MTC accounts for 5% to 10% of all thyroid malignancies. It originates from the parafollicular or c-cells of the thyroid gland. Tumoral cells typically produce calcitonin. On histological examination, MTC is composed of cells that vary in morphologic feature and rearrangement. Round, polyhedral, spindle shape cells were described. An amyloid stroma is commonly present. Lymphatic and vascular invasion may be seen. Definitive diagnosis can be confirmed by positive immunostaining of tumor tissue for calcitonin and carcinoembryonic antigen (CEA) [9, 10].
Mixed medullary-follicular carcinoma is composed of neoplastic cells with combined histological and immunohistochemical features of both follicular and parafollicular cells. [5–7, 11–14]. The cellular origin of the mixed medullary-follicular carcinoma is unknown, and several hypotheses were described. One of the hypotheses explains that this tumor might arise from the multipotent stem cells that can be differentiated to follicular and c-cells [7, 15, 16].
Ectopic production of thyroglobulin in classical MTCs has been described. Also, additional molecular alternation in MTC may be involved in differentiation of MTC cells toward a follicular phenotype. Volante et al. reported hostage hypothesis. Neoplastic transformation of c-cells leads to the development of MTC with entrapment of normal follicles among cancerous cells. The microenvironment provided by MTC cells would subsequently stimulate the proliferation of the trapped follicular cells into the tumoral phenotype .
Review of literature showed less than 50 cases of mixed medullary-follicular carcinoma. These tumors usually occur in middle age people, and initial presentation of them is swelling of the neck. Serum calcitonin and thyroglobulin are helpful markers in diagnosis, because calcitonin is produced from medullary component and thyroglobulin from follicular cells. The size of this tumor usually is 1 cm to 5/5 cm. There are unifocal tumors while multifocal tumors are particularly associated with MEN type IIA. In most patients lymph node metastasis is present at the time of diagnosis . Distant metastasis can be observed frequently in lungs, liver, mediastinum, and bone. These patients might die within 10 years after the diagnosis [6, 11].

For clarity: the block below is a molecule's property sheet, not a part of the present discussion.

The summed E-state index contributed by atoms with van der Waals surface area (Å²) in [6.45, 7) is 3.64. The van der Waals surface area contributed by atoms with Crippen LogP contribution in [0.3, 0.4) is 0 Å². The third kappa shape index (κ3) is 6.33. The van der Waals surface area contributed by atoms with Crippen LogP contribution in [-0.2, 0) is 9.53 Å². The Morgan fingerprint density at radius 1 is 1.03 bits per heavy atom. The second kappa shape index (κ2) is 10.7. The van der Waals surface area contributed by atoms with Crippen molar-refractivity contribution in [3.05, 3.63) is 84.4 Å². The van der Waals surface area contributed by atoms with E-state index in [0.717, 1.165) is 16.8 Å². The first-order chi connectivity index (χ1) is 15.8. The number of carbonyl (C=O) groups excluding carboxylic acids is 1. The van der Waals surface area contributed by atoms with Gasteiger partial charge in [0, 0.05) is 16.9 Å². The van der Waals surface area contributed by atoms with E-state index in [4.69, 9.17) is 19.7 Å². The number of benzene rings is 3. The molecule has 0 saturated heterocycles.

In our case, fine needle aspiration was not capable of diagnosing mixed medullary-follicular carcinoma. It seems that role of fine needle aspiration in the diagnosis of this tumor is very limited. In suspicious cases, measurement of the serum calcitonin and thyroglobulin levels is helpful. We should correlate cytological finding with serum calcitonin and thyroglobulin. Also immunostaining for calcitonin and thyroglobulin is essential for confirmation of diagnosis. In our case immunostaining for calcitonin and thyroglobulin was positive.
The principal treatment of mixed medullary-follicular carcinoma is surgery, and total thyroidectomy should be done. Radioiodine ablation is not effective in MTC, but, due to presence of follicular component in mixed medullary-follicular carcinoma, several studies suggested it. A precise diagnosis of this tumor is fundamental for treatment and follow-up [8, 20, 21].
E. D. Williams, C. E. Toyn, and H. R. Harach, “The ultimobranchial gland and congenital thyroid abnormalities in man,” Journal of Pathology, vol. 159, no. 2, pp. 135–141, 1989.View at: Google Scholar